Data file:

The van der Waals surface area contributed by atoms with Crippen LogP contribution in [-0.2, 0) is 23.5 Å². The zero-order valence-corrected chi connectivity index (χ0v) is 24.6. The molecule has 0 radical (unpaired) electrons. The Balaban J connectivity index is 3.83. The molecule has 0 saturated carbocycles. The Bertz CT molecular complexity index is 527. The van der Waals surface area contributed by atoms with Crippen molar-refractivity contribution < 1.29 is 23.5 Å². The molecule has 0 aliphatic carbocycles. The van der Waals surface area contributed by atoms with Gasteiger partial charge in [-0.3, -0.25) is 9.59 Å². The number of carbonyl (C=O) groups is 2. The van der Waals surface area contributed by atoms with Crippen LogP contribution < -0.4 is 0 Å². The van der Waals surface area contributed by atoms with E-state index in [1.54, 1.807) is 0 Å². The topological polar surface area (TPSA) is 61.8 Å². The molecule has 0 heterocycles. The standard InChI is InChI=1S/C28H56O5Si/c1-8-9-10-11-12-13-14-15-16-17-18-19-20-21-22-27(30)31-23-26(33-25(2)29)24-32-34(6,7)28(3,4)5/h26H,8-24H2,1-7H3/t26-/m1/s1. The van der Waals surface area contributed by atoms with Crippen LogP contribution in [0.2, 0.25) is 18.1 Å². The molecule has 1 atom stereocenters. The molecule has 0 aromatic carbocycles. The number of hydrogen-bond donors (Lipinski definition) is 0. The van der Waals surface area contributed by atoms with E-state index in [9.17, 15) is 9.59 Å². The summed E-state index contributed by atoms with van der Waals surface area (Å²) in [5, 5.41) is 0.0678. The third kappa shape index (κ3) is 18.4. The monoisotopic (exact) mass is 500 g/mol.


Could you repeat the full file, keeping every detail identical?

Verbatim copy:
The van der Waals surface area contributed by atoms with Crippen LogP contribution in [-0.2, 0) is 23.5 Å². The zero-order valence-corrected chi connectivity index (χ0v) is 24.6. The molecule has 0 radical (unpaired) electrons. The Balaban J connectivity index is 3.83. The molecule has 0 saturated carbocycles. The Bertz CT molecular complexity index is 527. The van der Waals surface area contributed by atoms with Crippen molar-refractivity contribution < 1.29 is 23.5 Å². The molecule has 0 aliphatic carbocycles. The van der Waals surface area contributed by atoms with Gasteiger partial charge in [-0.3, -0.25) is 9.59 Å². The number of carbonyl (C=O) groups is 2. The van der Waals surface area contributed by atoms with Crippen LogP contribution < -0.4 is 0 Å². The van der Waals surface area contributed by atoms with E-state index in [1.54, 1.807) is 0 Å². The topological polar surface area (TPSA) is 61.8 Å². The molecule has 0 heterocycles. The standard InChI is InChI=1S/C28H56O5Si/c1-8-9-10-11-12-13-14-15-16-17-18-19-20-21-22-27(30)31-23-26(33-25(2)29)24-32-34(6,7)28(3,4)5/h26H,8-24H2,1-7H3/t26-/m1/s1. The van der Waals surface area contributed by atoms with Crippen LogP contribution in [0.2, 0.25) is 18.1 Å². The molecule has 1 atom stereocenters. The molecule has 0 aromatic carbocycles. The number of hydrogen-bond donors (Lipinski definition) is 0. The van der Waals surface area contributed by atoms with E-state index in [9.17, 15) is 9.59 Å². The summed E-state index contributed by atoms with van der Waals surface area (Å²) in [5, 5.41) is 0.0678. The third kappa shape index (κ3) is 18.4. The monoisotopic (exact) mass is 500 g/mol.